Suppose that you were asked if you are a nationalist or a patriot, what would you say? Would you even know the difference? Perhaps you will say that they are both one and the same thing that got twisted by the intellectuals to serve their ‘ulterior’ motives. You will be partly correct in your assessment, yes, the difference was made by intellectuals, but it was because the intellectuals are the ones who make all the difference in this world. Others just reap. Coming back to the point, the difference between nationalism and patriotism is as much as the difference between a nation and a country. But, you do not know if a country and a nation are different, do you? Well, let’s see what we can do about that.

A country is defined as a political entity that must have its own territory with internationally recognized borders, permanent residents and most importantly sovereignty which means that the country must have a centralized govt. that rules over its territory, and hence a foreign country has no power within its territory. State(usually with an uppercase S) and country are synonyms.

On the other hand, nation is defined by a group of people who are greater in size than a single community and share a homogenous culture. This homogenous culture might include a same language, race, religion or any combination of the aforementioned things. One other strong factor for a homogenous culture is a shared historical narrative of a nation. The great liberal thinker Jon Stuart Mill had defined this as ‘…an identity of political antecedents, the possession of a national narrative and a consequent community of recollections, collective pride and humiliation, pride and regret, connected by similar incidents in the past”; i.e. a heritage or a shared way of how we feel about our country’s history.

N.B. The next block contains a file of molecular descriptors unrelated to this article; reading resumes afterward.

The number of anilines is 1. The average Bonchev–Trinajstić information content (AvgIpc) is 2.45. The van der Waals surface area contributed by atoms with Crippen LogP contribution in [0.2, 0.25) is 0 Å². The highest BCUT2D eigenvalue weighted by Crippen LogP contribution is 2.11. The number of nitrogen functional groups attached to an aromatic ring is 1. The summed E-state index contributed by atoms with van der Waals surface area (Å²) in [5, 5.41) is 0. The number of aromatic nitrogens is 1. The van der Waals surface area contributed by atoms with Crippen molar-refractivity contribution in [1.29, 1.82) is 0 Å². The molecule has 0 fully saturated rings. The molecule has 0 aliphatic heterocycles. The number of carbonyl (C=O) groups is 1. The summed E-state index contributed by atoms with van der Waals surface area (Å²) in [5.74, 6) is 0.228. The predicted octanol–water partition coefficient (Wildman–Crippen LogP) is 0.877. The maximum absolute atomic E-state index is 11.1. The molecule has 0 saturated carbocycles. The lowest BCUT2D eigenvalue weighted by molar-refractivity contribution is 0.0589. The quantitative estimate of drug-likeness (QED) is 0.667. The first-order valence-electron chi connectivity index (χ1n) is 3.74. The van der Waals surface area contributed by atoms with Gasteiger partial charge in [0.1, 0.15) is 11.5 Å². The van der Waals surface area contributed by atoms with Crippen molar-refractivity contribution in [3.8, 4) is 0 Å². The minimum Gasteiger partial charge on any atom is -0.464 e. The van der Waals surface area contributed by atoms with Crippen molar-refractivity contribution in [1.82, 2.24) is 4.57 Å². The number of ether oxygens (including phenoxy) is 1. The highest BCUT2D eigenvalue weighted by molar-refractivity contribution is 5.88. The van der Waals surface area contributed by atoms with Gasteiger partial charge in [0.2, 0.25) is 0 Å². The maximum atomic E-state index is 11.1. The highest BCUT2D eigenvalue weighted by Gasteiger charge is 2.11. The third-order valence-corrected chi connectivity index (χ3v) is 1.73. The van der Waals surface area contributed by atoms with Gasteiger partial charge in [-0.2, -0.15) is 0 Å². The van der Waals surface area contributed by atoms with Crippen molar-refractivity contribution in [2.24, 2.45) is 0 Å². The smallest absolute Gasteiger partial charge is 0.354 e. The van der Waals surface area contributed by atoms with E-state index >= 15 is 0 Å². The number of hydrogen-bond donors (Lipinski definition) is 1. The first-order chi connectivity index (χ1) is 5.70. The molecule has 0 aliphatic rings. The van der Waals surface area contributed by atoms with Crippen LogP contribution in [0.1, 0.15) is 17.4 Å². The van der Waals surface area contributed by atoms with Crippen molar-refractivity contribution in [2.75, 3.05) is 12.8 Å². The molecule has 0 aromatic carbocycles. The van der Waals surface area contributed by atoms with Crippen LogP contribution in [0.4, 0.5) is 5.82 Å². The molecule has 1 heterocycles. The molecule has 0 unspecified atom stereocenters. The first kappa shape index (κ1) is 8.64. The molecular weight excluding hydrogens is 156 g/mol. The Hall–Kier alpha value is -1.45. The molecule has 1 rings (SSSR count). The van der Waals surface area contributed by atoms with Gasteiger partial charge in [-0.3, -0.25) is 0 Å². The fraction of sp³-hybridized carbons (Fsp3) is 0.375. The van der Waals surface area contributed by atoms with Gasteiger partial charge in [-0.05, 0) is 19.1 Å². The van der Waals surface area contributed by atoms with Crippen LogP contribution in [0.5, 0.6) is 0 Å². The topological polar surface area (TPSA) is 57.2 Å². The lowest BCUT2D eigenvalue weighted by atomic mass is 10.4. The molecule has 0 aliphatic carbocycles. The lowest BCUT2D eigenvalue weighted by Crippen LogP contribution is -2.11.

When a nation has a country of its own, it is called a nation-state. Germany, France and Japan are fine example of a nation state. Some countries don’t have homogenous cultures throughout their land but are still nation-states, like U.S. that has its ‘American’ culture and India that is bound by ‘Indian’ culture of unity in diversity. Similarly, Kashmir on a whole is a nation, but is divided in 2 parts which come under the territories of two countries, India and Pakistan.

If we extend this thought, and consider that if a country and nation are not the same, then do ‘patriotism’ and ‘nationalism’ have the same meanings?

Well, for what it is worth, the answer is no.

Patriotism is one’s love for his country and an admiration toward its way of life while Nationalism is one’s love for the cultural background and the heritage shared by the nation. Patriotism does not assume any superiority over other countries or their people, rather it just recognizes one’s country as one’s own and that sense of belonging is the key inspiration of patriotism in people. On the other hand Nationalism assumes that one’s own national heritage is superior than that of any other nation and hence it thrives on the pride that comes from it.

One of the key aspects that makes differentiate between patriotism and nationalism is how both thought processes take criticism. While patriotism is open to criticism as making a country better than it is currently is a part of patriotic principles, nationalism is bound to take criticism as an insult as it will smear the name of a nation that is so obviously the best in the world and hence  any mistakes of the nation in the past are either overlooked in the larger scheme or are tried to be justified

As a conclusion, we can say that patriotism is a personal phenomenon and is concerned with how an individual identifies with the country while nationalism involves the image that the nation has of itself being projected on the mind of an individual.

So while “What makes India the greatest country in the world?”, is a nationalist question, “The first step towards solving any problem is recognizing that there is one. India is not the greatest country in the world anymore” is a patriotic answer.

Lest we forget –

“Nationalism is the worst enemy of peace”.

George Orwell

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